Yad Vashem is both a memorial of a genocide, and a tool of Israeli realpolitik.
By Matti Friedman, New York Times Op-Ed Section
JERUSALEM — The quiet campus of Yad Vashem, Israel’s official Holocaust memorial and museum, sits atop a wooded hill on the outskirts of Jerusalem, removed from the rush of the city. It can feel like a secluded shrine, a place not quite of this time. But the famous institution now finds itself at the center of a very 21st-century storm, a barometer of a political climate changing in the world outside its walls.
Yad Vashem, and the state that houses it, were founded by Jews forced from their homes by chauvinistic nationalism and survivors of the European genocide that was the logical conclusion of those ideas. The museum and Israel flourished in years when those ideas were assumed to have been conclusively discredited.
Today, however, some of those beliefs are rising once again across Europe and in the United States, and Israel finds itself courted by some of their practitioners: right-wing politicians who might stoke animosity to Jews and other minorities at home but who also admire the state of Israel.
The Israel they see is not a liberal or cosmopolitan enclave created by socialists, but the nation-state of a coherent ethnic group suspicious of super-national fantasies, a tough military power and a bulwark against the Islamic world. And these leaders have sought and found good ties with the right-wing coalition currently in power here.
For a sense of this political shift, one need only look at the guest book at Yad Vashem. The memorial is an important stop on the tour for visiting dignitaries, and in the past half-year they have included the nationalist Hungarian prime minister, Viktor Orban, one of the most prominent faces of the new political wave, which Mr. Orban calls “illiberal democracy.” Another was President Rodrigo Duterte of the Philippines, who once compared himself to Hitler and meant it as a compliment to Hitler and to himself. Brazil’s new populist president, Jair Bolsonaro, has said one of his first foreign trips will be to Israel, which means that Yad Vashem can expect him soon. Matteo Salvini, the nationalist deputy prime minister of Italy, is expected in Jerusalem this month.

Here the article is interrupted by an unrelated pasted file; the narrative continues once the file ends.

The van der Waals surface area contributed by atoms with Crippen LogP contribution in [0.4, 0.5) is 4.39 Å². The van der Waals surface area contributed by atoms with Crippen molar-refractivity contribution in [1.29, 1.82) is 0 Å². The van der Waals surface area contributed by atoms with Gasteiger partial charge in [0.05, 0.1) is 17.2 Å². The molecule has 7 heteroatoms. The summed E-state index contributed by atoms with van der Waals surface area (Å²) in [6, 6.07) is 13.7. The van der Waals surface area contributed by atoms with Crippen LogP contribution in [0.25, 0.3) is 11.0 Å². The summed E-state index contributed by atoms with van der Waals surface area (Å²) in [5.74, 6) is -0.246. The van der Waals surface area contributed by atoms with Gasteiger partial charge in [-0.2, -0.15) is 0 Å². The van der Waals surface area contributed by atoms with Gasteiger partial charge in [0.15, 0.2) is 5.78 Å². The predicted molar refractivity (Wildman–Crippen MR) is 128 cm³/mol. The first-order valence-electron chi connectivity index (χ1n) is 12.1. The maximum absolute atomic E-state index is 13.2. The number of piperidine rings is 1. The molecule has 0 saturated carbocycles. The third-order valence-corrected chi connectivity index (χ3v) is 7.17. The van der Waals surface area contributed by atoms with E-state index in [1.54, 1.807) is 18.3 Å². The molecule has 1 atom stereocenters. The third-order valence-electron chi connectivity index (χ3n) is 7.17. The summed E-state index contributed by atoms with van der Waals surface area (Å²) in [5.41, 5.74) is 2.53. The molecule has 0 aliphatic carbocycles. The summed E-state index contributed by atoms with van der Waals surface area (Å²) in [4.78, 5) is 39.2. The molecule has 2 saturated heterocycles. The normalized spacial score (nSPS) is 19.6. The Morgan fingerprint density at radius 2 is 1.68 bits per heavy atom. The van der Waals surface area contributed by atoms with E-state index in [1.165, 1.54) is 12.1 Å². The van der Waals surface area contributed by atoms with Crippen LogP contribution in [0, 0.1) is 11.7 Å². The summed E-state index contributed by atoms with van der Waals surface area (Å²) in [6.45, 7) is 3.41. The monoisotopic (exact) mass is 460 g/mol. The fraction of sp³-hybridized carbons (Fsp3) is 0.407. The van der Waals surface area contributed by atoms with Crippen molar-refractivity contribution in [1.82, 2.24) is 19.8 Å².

Employees at Yad Vashem aren’t allowed to speak to the media without permission, and permission to discuss these sensitive matters hasn’t been forthcoming. One senior researcher cut off our conversation as soon as I explained what interested me. The institution’s chairman was not made available for an interview and a spokeswoman simply emailed: “Yad Vashem is not party to the formulation or implementation of Israeli’s foreign policy.”
But inside the offices and archives at Yad Vashem, the argument is getting louder.
“There is distress here, and even anger,” a staff member told me, “because many of us see a collision between what we believe are the lessons of the Holocaust and what we see as our job, and between the way Yad Vashem is being abused for political purposes.”
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